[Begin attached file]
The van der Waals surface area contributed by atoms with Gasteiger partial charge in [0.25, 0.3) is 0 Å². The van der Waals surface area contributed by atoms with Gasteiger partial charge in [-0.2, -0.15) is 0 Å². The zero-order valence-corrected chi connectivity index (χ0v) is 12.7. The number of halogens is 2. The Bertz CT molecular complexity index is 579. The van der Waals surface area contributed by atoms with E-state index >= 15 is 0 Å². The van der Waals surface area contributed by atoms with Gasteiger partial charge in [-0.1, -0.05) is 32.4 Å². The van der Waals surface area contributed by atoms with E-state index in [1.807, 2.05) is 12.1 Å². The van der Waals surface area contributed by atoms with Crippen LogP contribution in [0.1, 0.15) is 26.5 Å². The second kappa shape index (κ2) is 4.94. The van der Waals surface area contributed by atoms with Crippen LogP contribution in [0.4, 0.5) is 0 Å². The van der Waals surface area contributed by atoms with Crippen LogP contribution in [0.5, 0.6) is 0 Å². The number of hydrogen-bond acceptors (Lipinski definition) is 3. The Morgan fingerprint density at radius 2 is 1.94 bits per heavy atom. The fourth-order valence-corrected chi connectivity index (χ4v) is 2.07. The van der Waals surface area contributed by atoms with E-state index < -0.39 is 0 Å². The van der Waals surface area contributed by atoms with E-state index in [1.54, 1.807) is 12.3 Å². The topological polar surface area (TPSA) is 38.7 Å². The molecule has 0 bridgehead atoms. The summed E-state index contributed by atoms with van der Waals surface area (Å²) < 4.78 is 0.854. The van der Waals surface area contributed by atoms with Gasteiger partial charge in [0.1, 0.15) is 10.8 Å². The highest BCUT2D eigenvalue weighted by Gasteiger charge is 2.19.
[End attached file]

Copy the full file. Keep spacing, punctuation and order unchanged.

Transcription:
The van der Waals surface area contributed by atoms with Gasteiger partial charge in [0.25, 0.3) is 0 Å². The van der Waals surface area contributed by atoms with Gasteiger partial charge in [-0.2, -0.15) is 0 Å². The zero-order valence-corrected chi connectivity index (χ0v) is 12.7. The number of halogens is 2. The Bertz CT molecular complexity index is 579. The van der Waals surface area contributed by atoms with E-state index >= 15 is 0 Å². The van der Waals surface area contributed by atoms with Gasteiger partial charge in [-0.1, -0.05) is 32.4 Å². The van der Waals surface area contributed by atoms with E-state index in [1.807, 2.05) is 12.1 Å². The van der Waals surface area contributed by atoms with Crippen LogP contribution in [0.1, 0.15) is 26.5 Å². The second kappa shape index (κ2) is 4.94. The van der Waals surface area contributed by atoms with Crippen LogP contribution in [0.4, 0.5) is 0 Å². The van der Waals surface area contributed by atoms with Crippen LogP contribution in [0.5, 0.6) is 0 Å². The number of hydrogen-bond acceptors (Lipinski definition) is 3. The Morgan fingerprint density at radius 2 is 1.94 bits per heavy atom. The fourth-order valence-corrected chi connectivity index (χ4v) is 2.07. The van der Waals surface area contributed by atoms with E-state index < -0.39 is 0 Å². The van der Waals surface area contributed by atoms with E-state index in [1.54, 1.807) is 12.3 Å². The topological polar surface area (TPSA) is 38.7 Å². The molecule has 0 bridgehead atoms. The summed E-state index contributed by atoms with van der Waals surface area (Å²) < 4.78 is 0.854. The van der Waals surface area contributed by atoms with Gasteiger partial charge in [0.1, 0.15) is 10.8 Å². The highest BCUT2D eigenvalue weighted by Gasteiger charge is 2.19.